Reports from multiple outlets have brought to light a post by a Lenovo customer from January 21 of this year showing that Lenovo has been preloading Superfish spyware onto its Windows laptops. Most troubling is the evidence of Superfish being caught in the act of compromising the security of connections between customers and their personal banking providers.
This is a serious development, potentially far more so than the Sony rootkit debacle of several years ago, mostly because the activity described may be criminal. Executives and staff at Lenovo are going to have a lot more explaining to do, and in light of the angry reaction from customers this is one scandal that isn’t likely to “just go away”. It wouldn’t surprise me if Lenovo’s contracts with the U.S. government, particularly the military, inherited from IBM, could (or rather should) now be at risk. Enterprise IT organizations are going to have to give them another look as well. At the very least, Lenovo’s President of U.S. operations may want to consider amending a year or more’s worth of Sarbannes-Oxley certifications.
The article in The Register, Lenovo shipped lappies with man-in-the-middle ad/mal/bloatware: ‘Superfish causes almighty stink, and Microsoft-owned Ars Technica, Lenovo PCs ship with man-in-the-middle adware that breaks HTTPS connections, recount the damning details first published by a customer almost a month ago on Lenovo’s own forum.
In essence Superfish kept tags on users logged in to Lenovo’s laptops and injected advertising material into web sessions through man-in-the-middle attacks that included using its own trusted certificates (installed by Lenovo into the common Windows truststore used by Internet Explorer and Chrome — but not Firefox) to stealthily get between them and secure sites like Bank of America’s for personal banking. Both the Register and Ars articles include the graphic evidence showing these certificates and the software in action, irrefutably reproducing the results noted by users in Lenovo’s own customer forums starting as far back as September, 2014 (see discussion threads here and here). The addition of the Superfish certificates to the Windows truststore is probably the most egregious act by Lenovo in all this, as it seriously (possibly catastrophically) undermines the security of the machine itself.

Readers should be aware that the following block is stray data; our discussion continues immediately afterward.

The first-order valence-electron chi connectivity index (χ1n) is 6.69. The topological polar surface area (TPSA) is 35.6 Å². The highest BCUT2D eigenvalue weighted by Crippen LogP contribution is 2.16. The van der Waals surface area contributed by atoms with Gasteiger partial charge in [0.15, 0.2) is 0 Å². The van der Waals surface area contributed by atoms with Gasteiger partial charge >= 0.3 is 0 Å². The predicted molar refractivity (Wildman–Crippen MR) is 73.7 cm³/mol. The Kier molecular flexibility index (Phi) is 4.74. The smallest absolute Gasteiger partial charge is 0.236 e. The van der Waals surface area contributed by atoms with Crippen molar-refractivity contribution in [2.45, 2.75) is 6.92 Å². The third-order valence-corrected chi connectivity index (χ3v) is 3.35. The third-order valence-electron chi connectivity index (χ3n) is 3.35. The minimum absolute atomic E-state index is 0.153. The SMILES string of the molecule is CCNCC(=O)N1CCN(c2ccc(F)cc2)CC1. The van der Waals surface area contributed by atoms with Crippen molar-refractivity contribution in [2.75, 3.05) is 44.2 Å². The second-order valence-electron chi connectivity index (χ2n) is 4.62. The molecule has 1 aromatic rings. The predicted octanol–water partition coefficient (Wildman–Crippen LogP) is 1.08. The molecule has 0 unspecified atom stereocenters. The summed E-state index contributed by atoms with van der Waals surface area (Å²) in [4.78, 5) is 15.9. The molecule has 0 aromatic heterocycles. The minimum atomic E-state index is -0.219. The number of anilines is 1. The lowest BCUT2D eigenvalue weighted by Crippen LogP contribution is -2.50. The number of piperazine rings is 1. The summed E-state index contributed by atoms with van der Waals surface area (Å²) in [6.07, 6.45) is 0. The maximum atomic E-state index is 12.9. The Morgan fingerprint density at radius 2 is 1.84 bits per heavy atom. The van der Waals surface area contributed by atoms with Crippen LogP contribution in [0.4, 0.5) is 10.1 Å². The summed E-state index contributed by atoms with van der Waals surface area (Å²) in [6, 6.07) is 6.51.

Lenovo’s response has been to advise customers that: (a) Superfish’s server-side operations with respect to their product have ceased; (b) They stopped preloading it in January; (c) They would not be preloading it in the future; and (d) To provide instructions to customers on how to remove the software. Lenovo also unequivocally denied that the software posed a threat to system security.
In my opinion (A) the only effective fix to a Superfish-infected Windows machine is a complete wipe (delete, repartition and reformat) of the hard drive and a fresh install of the operating system from Microsoft branded media (definitely NOT a restore from a Lenovo or any other kind of backup image); and (B) Lenovo is either lying or clueless when they state Superfish hasn’t compromised the security of every machine it has been installed on. Further, nearly every report on this scandal has included the information that customer’s began complaining to Lenovo about Superfish as early as June of 2014, at least 4 months before Lenovo claims they began preloading the software.
Really too little, too late, in my mind, and something that a boatload of three-letter agencies should now investigate. Hey, National Security Agency in the U.S. Department of Defense, I’m talking to you! Maybe you could earn your keep as defender of U.S. “cyber” interests by actually dealing with a bad actor for a change (rather than treating your own citizens as the enemy).
For those who own Lenovo product still configured with its preloaded software, now might be a good time to consider repartitioning, reformatting and reinstalling your operating system from the original publisher (e.g. Microsoft for Windows, Lenovo’s laptops should ship with the necessary MS product key tag — usually located under the removable battery). All of us might also look for any Superfish certificate or certificate authority in your browser, operating system and other SSL-enabled applications and remove if found.
Thomas Fox-Brewster of Forbes wrote a post that begins with the words, “Lenovo might have made one of the biggest mistakes in its history.” Uh-oh, now the markets know! There’s a follow up by Fox-Brewster that provides background Superfish and its technology, characterizing the company’s CEO as having once been a member of the “surveillance industrial complex”. Sort of like former NSA chief Keith Alexander, who now makes million(s) a month providing security tips to big corporations. Hope none of them let him anywhere near their networks with a thumb drive!
Security researcher Robert Graham has demonstrated how easy it is to compromise the unsurprisingly insecure Superfish trusted cert itself, which means that it can now be leveraged by a third-party attacker. This is the same, predictable, result we’ve seen from fundamental system security exploits like those mounted by military intelligence agencies such as the NSA. It’s what I’m now calling the “vandal burglar” effect (the burglar who breaks into your home and then leave the door open, allowing other bad actors and the elements to invade).
Lenovo now says Superfish was shipped on their laptops from September to December, 2014. Of course, an end date of December, 2014 contradicts the earlier assertion by Lenovo that they stopped preloading the software in January, 2015.